Another study, however, appears to show that the impedance method is actually superior to optical and fluorescence methods in thrombocytosis patients. The differences between the two studies’ results may be due to differences in study design. One of the studies used samples from thalassemia patients, while the other did not restrict to a specific disease population. Both studies, incidentally, found that optical methods were more consistent with the IRM than the impedance methods for counting platelets at normal levels. This was true in the Sysmex XN-9000 instrument and also the BC-6000 Plus instrument.

Why these discrepancies?  Why do different platelet detection techniques produce different numbers?

The impedance method looks at each platelet passing through a small hole. This detects only volume. So it gets confused with big platelets, small red blood cells, platelet aggregation, and cell debris. Fancy machines like the BC-6000 Plus and the XN-9000 get around this with nucleic acid fluorescence staining. This shows up RNA and part of the DNA in cells, and finally distinguishes different matter by the intensity of light signals. There are external confounders sometimes too, like interfering substances in peripheral blood cell smears.

So why doesn’t everybody use the fluorescence method for every sample? Because it’s expensive, that’s why. This is what a very recent study ended up saying, having also minutely considered the different techniques in particular clinical syndromes. This study looked at 23 different automated blood analyzers, found that most of them produced higher results than the IRM, but all had acceptable sensitivities and concordance rates with the reference method for diagnosis of thrombocytopenia and thrombocytosis. As such, the investigators judged that all 3 automated methods can be used for the screening and ruling out of thrombocytopenia and thrombocytosis in patients with thalassemia. However, they did observe that the specificity of the PLT-I was low for the diagnosis of thrombocytopenia. They ruled that an additional assay test should be used to improve the specificity of thrombocytopenia diagnosis when the PLT-I value is lower than 1003103/lL. PLT-O or PLT-F can be used in this setting owing to their higher specificities and concordance rates with the IRM. That’s if you can afford it. What you buy for your own lab or clinic will probably depend on what you’re trying to do.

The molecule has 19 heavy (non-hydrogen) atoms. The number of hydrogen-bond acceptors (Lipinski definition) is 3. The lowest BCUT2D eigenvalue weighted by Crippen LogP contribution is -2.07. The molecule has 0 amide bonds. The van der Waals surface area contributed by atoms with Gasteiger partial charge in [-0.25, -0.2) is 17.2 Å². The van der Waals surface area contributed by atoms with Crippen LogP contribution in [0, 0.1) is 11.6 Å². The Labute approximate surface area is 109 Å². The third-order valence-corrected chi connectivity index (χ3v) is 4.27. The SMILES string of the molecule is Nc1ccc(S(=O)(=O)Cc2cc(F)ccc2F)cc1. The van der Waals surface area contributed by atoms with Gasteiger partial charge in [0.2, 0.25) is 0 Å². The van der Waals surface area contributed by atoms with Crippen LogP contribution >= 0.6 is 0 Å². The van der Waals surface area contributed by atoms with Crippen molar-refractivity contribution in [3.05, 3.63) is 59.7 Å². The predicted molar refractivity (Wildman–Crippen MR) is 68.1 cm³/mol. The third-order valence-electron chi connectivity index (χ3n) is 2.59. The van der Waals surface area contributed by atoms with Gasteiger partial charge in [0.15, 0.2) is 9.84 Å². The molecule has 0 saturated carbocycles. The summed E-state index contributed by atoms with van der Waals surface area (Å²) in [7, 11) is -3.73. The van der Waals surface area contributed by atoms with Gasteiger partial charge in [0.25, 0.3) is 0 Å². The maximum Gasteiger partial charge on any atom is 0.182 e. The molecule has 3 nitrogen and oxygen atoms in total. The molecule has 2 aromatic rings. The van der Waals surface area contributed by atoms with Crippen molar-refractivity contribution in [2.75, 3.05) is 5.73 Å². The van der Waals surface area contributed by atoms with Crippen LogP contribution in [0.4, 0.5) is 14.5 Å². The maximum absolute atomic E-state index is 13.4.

If you’re shopping with us, you might have a look at the Beckman Coulter AcT 5 diff AL analyzer. It does away with manual sample loading, which keeps things quick and cheap. It’s also got a very streamlined data management system that takes the headache out of data recall. There’s also the Mindray BC-2800 Auto analyser. This one is fully automated, and, for what you get, very low-cost. It manages 3-part WBC differentiation, with 19 parameters and 3 histograms. It’ll do 30 samples an hour, and you can store results for 10,000 of them (and that includes histograms).